Most Employers Not Cutting Benefits
Some employees are worried, though, that employers might cut back their benefits offerings or coverage levels. One-third of workers are concerned that employers will reduce workplace benefits over the next 12 months.
But fewer than 15 percent of employers expect to make such cuts. This even holds true for small employers (those with less than 500 employees), of which only 14 percent plan to reduce employee benefits offerings in some manner as a result of unfavorable economic conditions.
One explanation for their reticence: 39 percent of employers (and 50 percent of employers with 2,500 or more employees) believe that workplace morale is linked strongly to the quality of employee benefits.
Half of large employers believe thatworker morale is linked strongly tothe quality of employee benefits.
“With employees expressing an increased appreciation of workplace benefits, employers have a great opportunity to maximize the inherent value of their benefits programs for their people — and their bottom line,” said Bill Mullaney, president of MetLife Institutional Business, speaking at MetLife’s 5th National Benefits Symposium in Washington, D.C., on March 23, 2009. “It’s great to see that most employers are focused on long-term objectives for continued sustainability and are thoughtfully considering how to react to current economic pressures,” he remarked.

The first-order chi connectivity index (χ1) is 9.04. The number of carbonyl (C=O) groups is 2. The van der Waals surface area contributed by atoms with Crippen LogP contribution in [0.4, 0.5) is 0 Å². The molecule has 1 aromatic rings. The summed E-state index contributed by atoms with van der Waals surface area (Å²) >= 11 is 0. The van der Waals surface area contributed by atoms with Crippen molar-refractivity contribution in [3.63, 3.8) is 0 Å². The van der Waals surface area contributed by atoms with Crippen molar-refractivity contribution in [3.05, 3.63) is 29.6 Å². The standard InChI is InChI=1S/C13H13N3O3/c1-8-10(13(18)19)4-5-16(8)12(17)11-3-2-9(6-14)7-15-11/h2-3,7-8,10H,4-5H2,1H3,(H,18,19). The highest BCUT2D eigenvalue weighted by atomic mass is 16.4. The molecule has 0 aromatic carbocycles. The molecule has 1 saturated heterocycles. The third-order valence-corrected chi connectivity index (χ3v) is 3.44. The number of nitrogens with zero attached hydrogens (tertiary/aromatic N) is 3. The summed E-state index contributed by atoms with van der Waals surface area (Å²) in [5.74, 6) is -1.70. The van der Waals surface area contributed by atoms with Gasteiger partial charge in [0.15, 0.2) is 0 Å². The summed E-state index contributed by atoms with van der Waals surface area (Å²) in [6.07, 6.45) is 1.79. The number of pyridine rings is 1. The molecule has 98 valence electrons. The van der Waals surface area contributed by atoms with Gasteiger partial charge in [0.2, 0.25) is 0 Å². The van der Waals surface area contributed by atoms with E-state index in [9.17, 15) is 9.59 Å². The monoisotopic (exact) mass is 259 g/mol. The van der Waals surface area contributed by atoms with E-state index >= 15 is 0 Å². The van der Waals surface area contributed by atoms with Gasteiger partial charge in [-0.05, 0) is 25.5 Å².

Near-Term Optimism, Long-Term Concern
Interestingly, even though 45 percent of employees say they live paycheck to paycheck (up from 37 percent in 2006), about four in 10 (43 percent) believe that their economic situation will improve over the next six months, whereas only 20 percent believe that it will worsen. Generation Y employees, born between 1977 and 1987, are most confident, with 56 percent expecting their financial situation to improve by mid-2009.
Longer term, however, MetLife found that employees worry about their ability to afford a comfortable retirement. That’s in keeping with another recent survey, the first quarter 2009 Principal Financial Well-Being Index, which showed that most U.S. employees were very concerned about their long-term financial well-being — 74 percent, up from 67 percent in the first quarter of 2008.
In MetLife’s survey, slightly more than half (51 percent) of U.S. workers are planning to retire later than they were expecting 12 months earlier. (Among employees older than 60, a recent CareerBuilder survey also found a high number planning to stay on the job longer.
The most nagging retirement-related concerns, MetLife found, were:
• Being able to afford health care in retirement (cited by 65 percent of employees).
• Outliving retirement money (61 percent).
• Providing for a spouse’s long-term-care needs (also 61 percent).
The need to pay for day-to-day expenses is the No. 1 reason standing in the way of an earlier retirement, with 60 percent of pre-retirees ages 51 to 60, and even 43 percent of those ages 61 to 69, noting that they depend on their paychecks for routine living expenses. Furthermore, five in 10 workers report staying in the workplace because they rely on their salary to save for retirement (48 percent) or to maintain access to benefits (47 percent).
Opportunity for Employers
More than half (51 percent) of employees are very interested in having their employer provide access to financial planners for help in making retirement decisions, such as investing in a 401(k), up from 38 percent in 2006, MetLife found.